Get more details about the study results
Posted by Tony on June 19th, 2013
Miele vacuums took home the JD Power and Associates top prize for “Highest Customer Satisfaction” for both upright and canister vacuum categories. In the annual survey, consumers ranked Miele vacuums highest in performance, styling and features. It’s the second win in a row for Miele’s upright vacuums as they continue to impress everyone who uses one.
HEPA filtration, a sealed bagged system, and powerful suction makes for years of healthy living. Its HEPA filtration is big part of why customers, particularly allergy-sufferers, appreciate Miele vacuums. Their HEPA filters capture up to 99.99% of airborne particles down to .3 microns and are part of Miele’s sealed 12-step air filtration system.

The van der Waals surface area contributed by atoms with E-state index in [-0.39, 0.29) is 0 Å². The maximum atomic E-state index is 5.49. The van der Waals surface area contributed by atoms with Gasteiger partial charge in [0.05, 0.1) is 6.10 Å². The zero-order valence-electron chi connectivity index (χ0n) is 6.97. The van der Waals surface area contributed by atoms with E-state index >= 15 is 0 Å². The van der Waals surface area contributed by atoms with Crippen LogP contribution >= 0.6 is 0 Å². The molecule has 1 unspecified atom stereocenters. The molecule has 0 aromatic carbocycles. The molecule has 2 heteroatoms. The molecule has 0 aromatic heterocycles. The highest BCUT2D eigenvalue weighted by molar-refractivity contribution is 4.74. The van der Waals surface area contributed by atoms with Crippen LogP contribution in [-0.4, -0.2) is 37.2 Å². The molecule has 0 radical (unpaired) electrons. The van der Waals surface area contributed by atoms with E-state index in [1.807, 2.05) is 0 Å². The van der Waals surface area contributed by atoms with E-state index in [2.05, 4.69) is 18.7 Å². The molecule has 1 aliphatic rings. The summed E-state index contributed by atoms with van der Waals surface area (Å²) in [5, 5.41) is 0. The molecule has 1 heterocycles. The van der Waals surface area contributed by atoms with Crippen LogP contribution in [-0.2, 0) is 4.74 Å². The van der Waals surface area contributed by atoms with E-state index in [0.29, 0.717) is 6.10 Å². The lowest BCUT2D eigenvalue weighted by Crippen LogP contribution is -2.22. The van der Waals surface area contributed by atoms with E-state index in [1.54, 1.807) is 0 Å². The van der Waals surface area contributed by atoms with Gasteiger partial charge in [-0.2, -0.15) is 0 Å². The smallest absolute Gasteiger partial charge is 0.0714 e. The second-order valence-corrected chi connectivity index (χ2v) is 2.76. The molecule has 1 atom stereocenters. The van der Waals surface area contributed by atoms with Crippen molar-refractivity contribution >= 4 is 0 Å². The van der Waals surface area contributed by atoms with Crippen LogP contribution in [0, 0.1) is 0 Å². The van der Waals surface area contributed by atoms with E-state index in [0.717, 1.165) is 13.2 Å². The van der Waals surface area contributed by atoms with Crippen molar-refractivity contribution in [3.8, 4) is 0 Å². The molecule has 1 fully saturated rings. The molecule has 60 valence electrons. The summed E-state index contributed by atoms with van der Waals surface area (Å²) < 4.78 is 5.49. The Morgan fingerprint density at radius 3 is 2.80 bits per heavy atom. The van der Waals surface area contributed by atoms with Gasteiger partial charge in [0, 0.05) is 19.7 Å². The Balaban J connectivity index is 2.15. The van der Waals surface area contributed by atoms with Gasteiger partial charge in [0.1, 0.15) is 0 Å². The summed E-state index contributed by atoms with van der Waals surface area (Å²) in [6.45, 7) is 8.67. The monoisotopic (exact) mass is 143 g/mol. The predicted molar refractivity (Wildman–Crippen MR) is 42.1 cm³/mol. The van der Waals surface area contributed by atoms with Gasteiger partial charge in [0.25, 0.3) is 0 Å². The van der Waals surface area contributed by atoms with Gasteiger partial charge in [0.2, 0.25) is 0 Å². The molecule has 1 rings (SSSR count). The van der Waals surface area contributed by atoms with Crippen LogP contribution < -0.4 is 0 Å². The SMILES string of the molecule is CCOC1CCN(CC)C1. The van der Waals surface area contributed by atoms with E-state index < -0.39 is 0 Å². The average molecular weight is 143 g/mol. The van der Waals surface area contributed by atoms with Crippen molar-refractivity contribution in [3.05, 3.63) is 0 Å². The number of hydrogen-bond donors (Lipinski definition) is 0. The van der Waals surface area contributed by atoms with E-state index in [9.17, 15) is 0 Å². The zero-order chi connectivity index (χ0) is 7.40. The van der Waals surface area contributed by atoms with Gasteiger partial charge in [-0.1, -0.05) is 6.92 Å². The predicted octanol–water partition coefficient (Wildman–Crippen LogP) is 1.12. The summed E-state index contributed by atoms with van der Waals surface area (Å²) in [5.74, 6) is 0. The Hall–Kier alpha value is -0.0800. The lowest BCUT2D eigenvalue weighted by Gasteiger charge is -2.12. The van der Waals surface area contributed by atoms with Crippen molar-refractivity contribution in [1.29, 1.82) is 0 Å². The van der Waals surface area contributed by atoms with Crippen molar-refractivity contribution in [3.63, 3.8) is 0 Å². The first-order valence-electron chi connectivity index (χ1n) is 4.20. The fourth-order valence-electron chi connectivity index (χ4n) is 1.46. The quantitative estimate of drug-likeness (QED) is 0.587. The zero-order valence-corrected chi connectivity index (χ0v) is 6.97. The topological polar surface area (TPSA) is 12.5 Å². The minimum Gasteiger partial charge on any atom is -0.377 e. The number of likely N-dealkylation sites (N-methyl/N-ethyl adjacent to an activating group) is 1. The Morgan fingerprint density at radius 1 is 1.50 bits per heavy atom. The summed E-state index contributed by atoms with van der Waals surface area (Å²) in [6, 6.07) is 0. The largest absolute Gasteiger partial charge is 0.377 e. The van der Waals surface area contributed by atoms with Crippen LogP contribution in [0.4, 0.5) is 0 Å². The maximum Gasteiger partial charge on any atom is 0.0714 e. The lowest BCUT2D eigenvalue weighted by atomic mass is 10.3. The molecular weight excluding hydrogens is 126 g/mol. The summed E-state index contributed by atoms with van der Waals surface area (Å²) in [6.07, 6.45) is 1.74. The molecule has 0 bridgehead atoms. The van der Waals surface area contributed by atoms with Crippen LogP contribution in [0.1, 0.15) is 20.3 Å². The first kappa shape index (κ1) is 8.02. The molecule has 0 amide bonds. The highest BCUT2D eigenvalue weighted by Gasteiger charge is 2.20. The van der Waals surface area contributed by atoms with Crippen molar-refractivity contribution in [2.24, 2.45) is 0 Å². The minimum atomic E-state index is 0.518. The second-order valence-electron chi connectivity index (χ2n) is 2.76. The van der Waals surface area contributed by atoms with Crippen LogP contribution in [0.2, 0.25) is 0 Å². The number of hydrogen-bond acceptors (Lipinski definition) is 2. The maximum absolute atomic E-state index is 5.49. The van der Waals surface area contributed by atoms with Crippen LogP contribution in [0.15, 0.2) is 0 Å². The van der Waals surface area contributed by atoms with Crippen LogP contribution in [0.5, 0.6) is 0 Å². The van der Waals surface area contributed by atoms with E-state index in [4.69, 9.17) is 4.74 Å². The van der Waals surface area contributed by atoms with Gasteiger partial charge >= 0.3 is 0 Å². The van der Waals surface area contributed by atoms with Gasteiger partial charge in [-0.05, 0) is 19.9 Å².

Read More on Miele Uprights and Canister Vacuums and How to Get Your Free HEPA Filter
Posted by Ivey on May 14th, 2013
With the average American working at least eight hours a day, your office may seem like a second home. That’s why for those of us with allergies and asthma, it’s just as important to keep our offices clean and allergen-free as it is our own homes. In honor of May being Allergy and Asthma Awareness Month, here are some tips to help employees and employers maintain a comfortable working environment for everyone, ensuring the best productivity possible.
- Clear the clutter: While stacks of paper may seem like the mark of a busy employee, they’re also a great way to collect dust and other particle irritants on your desk. Take some time each week to tidy up your desk area by removing or recycling unnecessary paperwork. Also, view and save documents on your computer and/or company’s shared space to reduce waste.